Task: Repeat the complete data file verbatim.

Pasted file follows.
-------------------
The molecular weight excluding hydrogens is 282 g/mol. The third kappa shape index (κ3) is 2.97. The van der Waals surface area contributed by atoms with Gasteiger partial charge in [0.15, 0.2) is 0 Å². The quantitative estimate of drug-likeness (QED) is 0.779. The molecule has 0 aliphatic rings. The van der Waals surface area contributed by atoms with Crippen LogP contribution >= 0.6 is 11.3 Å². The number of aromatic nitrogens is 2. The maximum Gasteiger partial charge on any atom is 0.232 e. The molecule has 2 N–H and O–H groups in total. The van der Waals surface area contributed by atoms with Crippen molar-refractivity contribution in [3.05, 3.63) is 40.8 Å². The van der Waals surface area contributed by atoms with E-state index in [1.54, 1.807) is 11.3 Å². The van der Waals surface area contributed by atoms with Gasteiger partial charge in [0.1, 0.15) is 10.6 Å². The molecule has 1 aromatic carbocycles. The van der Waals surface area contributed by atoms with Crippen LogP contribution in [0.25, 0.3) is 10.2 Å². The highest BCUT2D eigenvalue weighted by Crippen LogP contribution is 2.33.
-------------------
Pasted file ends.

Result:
The molecular weight excluding hydrogens is 282 g/mol. The third kappa shape index (κ3) is 2.97. The van der Waals surface area contributed by atoms with Gasteiger partial charge in [0.15, 0.2) is 0 Å². The quantitative estimate of drug-likeness (QED) is 0.779. The molecule has 0 aliphatic rings. The van der Waals surface area contributed by atoms with Crippen LogP contribution >= 0.6 is 11.3 Å². The number of aromatic nitrogens is 2. The maximum Gasteiger partial charge on any atom is 0.232 e. The molecule has 2 N–H and O–H groups in total. The van der Waals surface area contributed by atoms with Crippen molar-refractivity contribution in [3.05, 3.63) is 40.8 Å². The van der Waals surface area contributed by atoms with E-state index in [1.54, 1.807) is 11.3 Å². The van der Waals surface area contributed by atoms with Gasteiger partial charge in [0.1, 0.15) is 10.6 Å². The molecule has 1 aromatic carbocycles. The van der Waals surface area contributed by atoms with Crippen LogP contribution in [0.25, 0.3) is 10.2 Å². The highest BCUT2D eigenvalue weighted by Crippen LogP contribution is 2.33.